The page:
3D Learning Techniques

November 4, 2022

Associate professor of Physical Therapy receives grant to further her research

Dr. Debora KaliskiWhat would you do with $10,000? Dr. Debora Zamora Kaliski, associate professor in the UIW School of Physical Therapy, had the opportunity to answer this question when she received the Seed Grant from the Alfred P. Sloan Foundation.

“Grant funds will be used to build an initial set of 20 brachial plexus boards to start conducting research,” shared Kaliski. “The grant will also be used to buy a CO2 laser cutter and engraver which will be used to create additional learning tools. Therefore, the awarded grant will be essential support in my growth as a researcher and will foster opportunities to collaborate and share my findings with the community.”

Kaliski, a San Antonio native, is a first-generation graduate who values the opportunities that arise through earning a doctoral degree. Her current research focuses on the anatomy of the brachial plexus, the nerves that send signals from the spinal cord to the shoulder, arm and hand. According to Kaliski, this knowledge is key for students in Physical Therapy to understand, but many find it to be a challenging Students learning with the brachial plexus board subject.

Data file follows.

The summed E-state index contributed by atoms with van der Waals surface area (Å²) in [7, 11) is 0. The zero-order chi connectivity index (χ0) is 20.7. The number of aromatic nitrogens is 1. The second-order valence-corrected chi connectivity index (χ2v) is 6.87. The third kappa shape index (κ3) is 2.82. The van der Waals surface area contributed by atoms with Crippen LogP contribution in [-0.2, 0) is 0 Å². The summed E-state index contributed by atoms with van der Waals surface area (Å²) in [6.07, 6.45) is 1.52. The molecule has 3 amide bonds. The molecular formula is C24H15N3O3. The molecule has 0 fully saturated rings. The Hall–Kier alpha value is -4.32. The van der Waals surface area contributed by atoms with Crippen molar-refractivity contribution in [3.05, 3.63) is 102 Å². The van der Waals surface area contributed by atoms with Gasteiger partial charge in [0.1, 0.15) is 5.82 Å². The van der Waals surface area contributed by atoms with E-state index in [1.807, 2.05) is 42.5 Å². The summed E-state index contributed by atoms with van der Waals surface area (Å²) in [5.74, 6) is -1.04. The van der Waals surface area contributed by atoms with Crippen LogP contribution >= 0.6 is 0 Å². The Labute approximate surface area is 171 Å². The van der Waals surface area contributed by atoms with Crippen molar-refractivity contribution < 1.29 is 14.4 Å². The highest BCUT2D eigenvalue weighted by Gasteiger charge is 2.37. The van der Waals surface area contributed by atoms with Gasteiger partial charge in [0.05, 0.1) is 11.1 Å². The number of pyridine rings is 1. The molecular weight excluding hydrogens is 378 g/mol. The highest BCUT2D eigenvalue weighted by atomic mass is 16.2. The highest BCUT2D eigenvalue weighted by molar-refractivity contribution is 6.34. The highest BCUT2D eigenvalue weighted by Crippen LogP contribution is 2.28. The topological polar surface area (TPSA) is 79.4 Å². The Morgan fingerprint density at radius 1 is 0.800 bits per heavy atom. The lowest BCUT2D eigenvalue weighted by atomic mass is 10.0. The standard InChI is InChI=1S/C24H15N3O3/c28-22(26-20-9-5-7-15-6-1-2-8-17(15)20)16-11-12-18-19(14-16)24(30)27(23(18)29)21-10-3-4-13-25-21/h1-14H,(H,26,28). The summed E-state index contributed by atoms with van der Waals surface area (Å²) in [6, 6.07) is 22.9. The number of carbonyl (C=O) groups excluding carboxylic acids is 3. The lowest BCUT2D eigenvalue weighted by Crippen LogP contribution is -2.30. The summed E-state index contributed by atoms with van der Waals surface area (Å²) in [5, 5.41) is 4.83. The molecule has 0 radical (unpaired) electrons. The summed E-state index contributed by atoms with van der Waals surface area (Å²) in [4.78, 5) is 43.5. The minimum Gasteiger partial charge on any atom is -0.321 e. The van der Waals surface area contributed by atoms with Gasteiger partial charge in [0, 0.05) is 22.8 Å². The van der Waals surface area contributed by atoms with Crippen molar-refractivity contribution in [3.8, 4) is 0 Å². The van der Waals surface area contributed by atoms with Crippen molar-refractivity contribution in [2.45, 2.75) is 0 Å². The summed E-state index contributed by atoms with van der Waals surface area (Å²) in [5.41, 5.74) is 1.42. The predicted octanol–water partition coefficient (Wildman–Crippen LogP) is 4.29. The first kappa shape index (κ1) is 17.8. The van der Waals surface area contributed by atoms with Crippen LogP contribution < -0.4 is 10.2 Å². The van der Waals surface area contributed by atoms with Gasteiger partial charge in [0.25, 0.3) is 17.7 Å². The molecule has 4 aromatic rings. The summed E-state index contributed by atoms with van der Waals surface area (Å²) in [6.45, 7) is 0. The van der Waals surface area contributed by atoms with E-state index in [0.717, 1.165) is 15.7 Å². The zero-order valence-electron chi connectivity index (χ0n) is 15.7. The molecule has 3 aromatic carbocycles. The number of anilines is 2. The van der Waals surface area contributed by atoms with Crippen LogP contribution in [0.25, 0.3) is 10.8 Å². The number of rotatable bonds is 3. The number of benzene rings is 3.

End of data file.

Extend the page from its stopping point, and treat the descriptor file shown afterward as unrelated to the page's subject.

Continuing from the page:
The effectiveness of the 3-D board (pictured right) will be determined by comparing anatomy learned through the traditional method of drawing the brachial plexus versus building the anatomy of the brachial plexus with yarn via the board.

To apply for the Seed Grant to help fund her research, “Anatomy in String: An Active Approach to Learning Anatomy using a Three-Dimensional Learning Tool," Kaliski submitted a one-page proposal cover sheet, a one-page narrative on need and the potential impact the grant could have on her career advancement, and a budget estimate. Applicants had to be Sloan Scholars, and must be tenure-track assistant professors, tenured associate professors or full professors.

“I was a Sloan Minority PhD Program scholarship recipient, which supported my final year in the PhD program at UTSA,” said Kaliski. “Through that scholarship, I became a Sloan Scholar and a member of the Sloan Scholars Mentoring Network. This network has helped provide professional development, mentoring and leadership training opportunities.”

The Sloan Graduate Scholarship Programs are aimed at helping diversify the U.S. PhD degree-holding workforce through increasing recruitment, retention and graduation of underrepresented doctoral students in science, technology, engineering and mathematics. They also work to prepare doctoral students from underrepresented minorities for careers in academia.